Jodi Peterson’s journey to the Interfaith Sanctuary came from a deeply personal place. When her father’s health failed and his psychological well-being deteriorated, she and her sisters quickly learned about the lack of resources available to people struggling with mental health and homelessness.
Resources for the homeless were not equipped with the support networks to make a real, impactful, lasting difference for people dealing with mental health issues. The homeless community work together and care for each other. Watching the people in the community, Peterson saw reflections of what her father went through, and felt a drive to try and help others in the way that her father could not be helped.
Interfaith Sanctuary, Shelter and Supportive Services
Interfaith Sanctuary began in 2005 when the Boise homeless shelter had to close. For the next three years the Interfaith Sanctuary was a mobile shelter, rotating through different host churches and buildings.
After three years, the community gathered their resources to purchase a building to create more stability. “The reason why the ‘Interfaith’ part of the name is so important, it’s because all faiths helped to found it, any faith is welcome, or no faith at all,” Peterson explains. “We’re a very low barrier. All we ask for is good behaviour, and nothing else. Even if you’re drunk, or under the influence of drugs or alcohol, you actually can come and get shelter with us.” Everyone is welcome, regardless of family, marital status, or sexual orientation.
The current Interfaith Sanctuary is an emergency shelter with beds for 164 people. Every night at 6:00 PM people line up outside the gates to come in for an intake where they are given beds, hygiene basics, and food. Due to compliance issues with fair housing, beds cannot be reserved for anyone. Each individual must sign in every night.
Support and Moving Forward
Interfaith Sanctuary makes a very distinct point that it’s not just about beds for the night. Peterson calls it Solution-Based Training. “We work with Boise State University now,” she explains. “Every case manager has about 15 cases. So they’re managing each person’s care, each person’s story.”
Homelessness is a vicious cycle, and combatting homelessness isn’t just about getting people off the streets. “Treatment is prescribed before job training is prescribed. We get [people] healthy before we put them back to work,” says Peterson. People can’t work if they don’t have the resources and support for their mental health needs.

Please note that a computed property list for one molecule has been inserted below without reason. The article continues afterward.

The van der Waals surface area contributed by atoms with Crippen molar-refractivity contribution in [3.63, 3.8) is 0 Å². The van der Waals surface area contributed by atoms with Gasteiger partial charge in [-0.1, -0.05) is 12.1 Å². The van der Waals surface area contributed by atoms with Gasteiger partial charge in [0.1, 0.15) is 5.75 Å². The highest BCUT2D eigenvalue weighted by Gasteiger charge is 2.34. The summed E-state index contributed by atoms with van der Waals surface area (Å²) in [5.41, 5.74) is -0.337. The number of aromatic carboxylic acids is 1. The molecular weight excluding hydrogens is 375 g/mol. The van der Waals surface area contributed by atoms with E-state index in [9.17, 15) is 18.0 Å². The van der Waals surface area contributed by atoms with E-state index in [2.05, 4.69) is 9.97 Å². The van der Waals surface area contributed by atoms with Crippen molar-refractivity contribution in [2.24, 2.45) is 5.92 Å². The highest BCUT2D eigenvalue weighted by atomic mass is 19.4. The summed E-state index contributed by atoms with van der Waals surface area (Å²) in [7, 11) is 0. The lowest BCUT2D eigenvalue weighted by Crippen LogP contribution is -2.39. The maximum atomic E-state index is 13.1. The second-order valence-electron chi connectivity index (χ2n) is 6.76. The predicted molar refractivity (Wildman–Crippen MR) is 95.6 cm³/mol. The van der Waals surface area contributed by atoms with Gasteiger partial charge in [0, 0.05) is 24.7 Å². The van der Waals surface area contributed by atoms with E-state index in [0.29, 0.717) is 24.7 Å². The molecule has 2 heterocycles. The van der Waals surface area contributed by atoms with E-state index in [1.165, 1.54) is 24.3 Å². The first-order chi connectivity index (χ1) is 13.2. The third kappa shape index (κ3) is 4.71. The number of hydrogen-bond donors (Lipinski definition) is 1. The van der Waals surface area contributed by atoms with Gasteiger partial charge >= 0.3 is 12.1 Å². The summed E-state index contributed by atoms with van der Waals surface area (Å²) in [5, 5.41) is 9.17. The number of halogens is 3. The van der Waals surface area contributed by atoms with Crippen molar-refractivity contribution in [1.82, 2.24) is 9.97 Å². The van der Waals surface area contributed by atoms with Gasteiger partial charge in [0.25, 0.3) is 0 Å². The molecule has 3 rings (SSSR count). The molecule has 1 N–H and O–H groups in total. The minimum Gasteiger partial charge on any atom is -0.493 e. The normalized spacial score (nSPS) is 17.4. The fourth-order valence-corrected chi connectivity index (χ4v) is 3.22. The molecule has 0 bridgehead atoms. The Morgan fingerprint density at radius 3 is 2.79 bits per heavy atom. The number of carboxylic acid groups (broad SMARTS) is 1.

Job opportunities aren’t always easy to find with limited resources, especially in regards to a lack of legal identification. “There are thousands of people who are out on the street who don’t have identification. It’s one of the number one reasons they’re out on the street,” Peterson explains. “We do not send you out on your own. If you need an I.D., we take every step with you. We know how hard it is.”
Interfaith Sanctuary has put a program in place working to employ its patrons with Boise Parks & Recreation. “It’s not just about helping people reach employment,” Peterson says. “For them to be in the program they had to get their I.D., they had to get their social security card, they had to open up a checking account. They had to take steps to actually start moving forward.”
Here is Jodi Peterson, speaking at TEDx about how difficult it is for the homeless to get an I.D.
Employment isn’t the only hurdle for the homeless community in Boise. A lack of affordable housing also has a huge impact. She explains that there are people who have full-time jobs, but still can’t afford housing and return to the shelter.
Transportation is another issue faced by the community at Interfaith Sanctuary. Even if there is work available, they often don’t have the resources to make the journey. Just a few miles can be an insurmountable distance to someone without access to reliable transportation.
Interfaith Sanctuary always welcomes monetary donations, but also donations of clothing, hygiene products, and food. Ways to help are listed on their website.
Aside from donations, Peterson says that a good way to get involved is to come to the shelter. “Just say hi,” she says. “See where you fit.” Join them for the community sing-along at the shelter every Wednesday at 7:00 P.M.